Putin is also wooing Pyongyang’s Kim Jong-un, whom the Chinese leverage as one of their major bargaining chips in their dealings with the United States. In addition, Putin built an extension of the Trans-Siberian railway into North Korea, actively lobbying Kim to allow Russia to extend the line all the way to South Korea, thereby connecting by land one of Asia’s most robust economic regions with Europe in a manner that could potentially make shipping three times cheaper than the current ocean routes through the Suez Canal.
On various security-related issues, China is attempting to obviate Russian initiatives and replace them with Beijing’s own. For years, Russia has routinely flown provocative military flights near Japan, causing the Japanese Self-Defense forces to scramble to intercept. Not willing to be outdone, China in the past four years has intentionally increased its own provocative military flights to challenge and threaten Japan’s air defense. Now China causes more JSDF scrambles than Russia in a dubious contest for numerical superiority of bad behavior, a contest thoroughly reported and much savored by China’s state-controlled media on a regular basis.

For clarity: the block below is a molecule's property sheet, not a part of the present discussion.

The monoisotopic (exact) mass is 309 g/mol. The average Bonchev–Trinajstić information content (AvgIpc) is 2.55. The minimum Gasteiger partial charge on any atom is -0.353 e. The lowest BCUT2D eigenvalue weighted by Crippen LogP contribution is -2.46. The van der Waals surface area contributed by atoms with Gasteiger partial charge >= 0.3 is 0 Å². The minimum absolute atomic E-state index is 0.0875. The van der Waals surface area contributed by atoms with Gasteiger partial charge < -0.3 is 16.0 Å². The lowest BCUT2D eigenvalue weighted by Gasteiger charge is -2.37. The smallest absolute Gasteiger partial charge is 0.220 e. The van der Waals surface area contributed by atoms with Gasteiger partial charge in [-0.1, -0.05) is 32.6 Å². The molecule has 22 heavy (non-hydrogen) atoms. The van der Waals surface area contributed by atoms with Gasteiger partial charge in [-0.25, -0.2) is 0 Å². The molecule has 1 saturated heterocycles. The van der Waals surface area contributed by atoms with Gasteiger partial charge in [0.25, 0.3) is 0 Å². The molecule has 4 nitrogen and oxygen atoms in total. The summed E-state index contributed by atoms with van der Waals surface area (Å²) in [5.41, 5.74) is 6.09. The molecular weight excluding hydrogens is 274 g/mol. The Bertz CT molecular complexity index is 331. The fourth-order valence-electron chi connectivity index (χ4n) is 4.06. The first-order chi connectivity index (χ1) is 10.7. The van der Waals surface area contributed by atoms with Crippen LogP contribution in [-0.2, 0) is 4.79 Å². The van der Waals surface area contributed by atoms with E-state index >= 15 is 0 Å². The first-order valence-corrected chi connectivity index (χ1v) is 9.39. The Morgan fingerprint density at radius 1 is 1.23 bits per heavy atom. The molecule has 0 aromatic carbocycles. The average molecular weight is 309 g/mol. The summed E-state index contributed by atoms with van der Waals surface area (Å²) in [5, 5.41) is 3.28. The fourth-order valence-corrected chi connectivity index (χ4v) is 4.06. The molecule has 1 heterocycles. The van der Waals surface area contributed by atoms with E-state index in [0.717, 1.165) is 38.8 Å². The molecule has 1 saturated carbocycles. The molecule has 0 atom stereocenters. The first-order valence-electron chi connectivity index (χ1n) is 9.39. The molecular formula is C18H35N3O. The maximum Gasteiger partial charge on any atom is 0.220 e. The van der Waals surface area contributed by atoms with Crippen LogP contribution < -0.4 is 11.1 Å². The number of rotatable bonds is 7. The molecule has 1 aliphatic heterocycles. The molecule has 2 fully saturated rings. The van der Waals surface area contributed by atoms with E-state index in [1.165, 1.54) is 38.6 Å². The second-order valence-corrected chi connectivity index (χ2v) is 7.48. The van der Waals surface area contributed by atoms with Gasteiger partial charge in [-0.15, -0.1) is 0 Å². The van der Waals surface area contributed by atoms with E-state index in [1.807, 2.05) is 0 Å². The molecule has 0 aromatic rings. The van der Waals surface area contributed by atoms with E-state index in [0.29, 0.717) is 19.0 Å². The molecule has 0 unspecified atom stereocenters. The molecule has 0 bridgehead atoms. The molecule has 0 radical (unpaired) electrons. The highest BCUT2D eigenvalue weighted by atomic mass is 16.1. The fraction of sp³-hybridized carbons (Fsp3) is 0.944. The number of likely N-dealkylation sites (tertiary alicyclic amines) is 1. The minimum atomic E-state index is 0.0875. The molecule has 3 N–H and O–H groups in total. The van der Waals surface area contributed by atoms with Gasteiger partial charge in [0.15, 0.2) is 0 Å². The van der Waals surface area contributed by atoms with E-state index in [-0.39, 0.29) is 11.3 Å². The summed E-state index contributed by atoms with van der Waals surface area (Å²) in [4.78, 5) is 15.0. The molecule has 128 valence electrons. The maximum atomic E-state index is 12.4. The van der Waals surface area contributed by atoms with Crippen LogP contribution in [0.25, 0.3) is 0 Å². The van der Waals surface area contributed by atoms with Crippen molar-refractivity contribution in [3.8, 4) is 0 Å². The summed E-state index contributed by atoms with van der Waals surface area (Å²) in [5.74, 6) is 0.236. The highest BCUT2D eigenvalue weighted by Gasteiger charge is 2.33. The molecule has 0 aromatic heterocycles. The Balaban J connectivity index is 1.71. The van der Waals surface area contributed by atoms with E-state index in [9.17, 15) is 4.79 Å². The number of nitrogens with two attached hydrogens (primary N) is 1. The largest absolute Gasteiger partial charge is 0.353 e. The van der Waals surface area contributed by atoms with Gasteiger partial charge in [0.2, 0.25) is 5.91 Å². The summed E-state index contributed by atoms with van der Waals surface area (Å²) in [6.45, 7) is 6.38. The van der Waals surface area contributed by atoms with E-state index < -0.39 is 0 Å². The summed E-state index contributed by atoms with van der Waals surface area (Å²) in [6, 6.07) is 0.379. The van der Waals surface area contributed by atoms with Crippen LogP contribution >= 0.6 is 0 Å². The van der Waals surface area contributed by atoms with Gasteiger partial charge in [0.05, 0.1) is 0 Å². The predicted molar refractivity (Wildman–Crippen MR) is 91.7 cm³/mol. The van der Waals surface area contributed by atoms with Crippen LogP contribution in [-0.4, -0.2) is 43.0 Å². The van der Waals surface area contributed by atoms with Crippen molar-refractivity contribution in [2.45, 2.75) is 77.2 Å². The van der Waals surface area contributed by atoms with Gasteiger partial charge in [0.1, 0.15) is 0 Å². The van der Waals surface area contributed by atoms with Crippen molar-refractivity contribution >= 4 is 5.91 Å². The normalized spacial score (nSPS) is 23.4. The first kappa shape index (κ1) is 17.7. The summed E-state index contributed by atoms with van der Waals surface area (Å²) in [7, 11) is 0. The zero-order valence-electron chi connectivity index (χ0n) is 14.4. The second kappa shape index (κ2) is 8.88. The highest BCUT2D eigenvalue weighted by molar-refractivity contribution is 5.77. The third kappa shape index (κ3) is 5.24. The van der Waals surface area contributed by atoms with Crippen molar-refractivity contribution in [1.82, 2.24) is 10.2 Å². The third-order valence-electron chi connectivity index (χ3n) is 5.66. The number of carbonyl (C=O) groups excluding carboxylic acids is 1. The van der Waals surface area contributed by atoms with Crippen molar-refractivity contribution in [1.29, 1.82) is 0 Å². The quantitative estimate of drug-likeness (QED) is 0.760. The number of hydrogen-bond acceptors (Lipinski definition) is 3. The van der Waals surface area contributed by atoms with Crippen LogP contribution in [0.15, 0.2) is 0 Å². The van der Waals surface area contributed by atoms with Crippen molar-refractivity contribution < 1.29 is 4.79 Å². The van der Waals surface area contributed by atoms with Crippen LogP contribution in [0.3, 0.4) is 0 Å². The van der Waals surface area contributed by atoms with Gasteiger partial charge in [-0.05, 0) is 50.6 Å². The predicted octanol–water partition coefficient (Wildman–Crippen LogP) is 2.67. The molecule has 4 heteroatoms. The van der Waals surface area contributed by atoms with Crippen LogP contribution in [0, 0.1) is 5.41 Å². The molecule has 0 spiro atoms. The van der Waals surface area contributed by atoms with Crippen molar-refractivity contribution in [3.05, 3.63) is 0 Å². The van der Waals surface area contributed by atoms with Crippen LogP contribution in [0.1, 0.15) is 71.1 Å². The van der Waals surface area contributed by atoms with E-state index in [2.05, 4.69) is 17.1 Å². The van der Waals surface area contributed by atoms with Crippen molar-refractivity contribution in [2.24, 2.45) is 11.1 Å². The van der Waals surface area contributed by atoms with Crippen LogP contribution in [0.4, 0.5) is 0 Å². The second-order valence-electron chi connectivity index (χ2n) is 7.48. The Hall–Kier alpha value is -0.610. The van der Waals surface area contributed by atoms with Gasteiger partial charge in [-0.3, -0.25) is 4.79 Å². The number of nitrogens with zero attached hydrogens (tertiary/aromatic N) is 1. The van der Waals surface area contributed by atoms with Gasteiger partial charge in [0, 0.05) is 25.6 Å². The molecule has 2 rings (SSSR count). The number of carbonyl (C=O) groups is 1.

We may also recall that it was Russia that first objected to America’s deployment of THAAD in South Korea. But China doesn’t want to be outdone by Russia either in this regard. Beijing has made the THAAD issue a key point of contention with the United States. As a result, the THAAD red herring is now primarily a Chinese issue, no longer a Russian one, making Beijing once again the primary objector to things American.
In June 1949, on the eve of the triumph of communism in China, Mao Zedong poignantly wrote in his famous essay, On the People’s Democratic Dictatorship, that “the salvoes of the Red October Revolution brought us Marxism-Leninism.” Even at the moment of euphoria and celebration, the Chinese communist leader would credit the root of his historic victory to the Bolshevik Revolution in Russia.
But in China’s view, Moscow as the incubator of China’s communist revolution has long lost its legitimacy as the leader of the global socialist movement, in a continuous and pitiful downward spiral from Khrushchev’s Marxist-Leninist revisionism, to Brezhnev’s socialist imperialism, to Gorbachev’s betrayal of socialism, and now to Putin’s Russian economic and geopolitical nationalism intended to regain Moscow’s prominence as the number one enemy of the U.S.-led evil capitalist empire. But this is the ultimate—albeit dubious—honor for Beijing, which it has fought to obtain and keep since the early 1950s.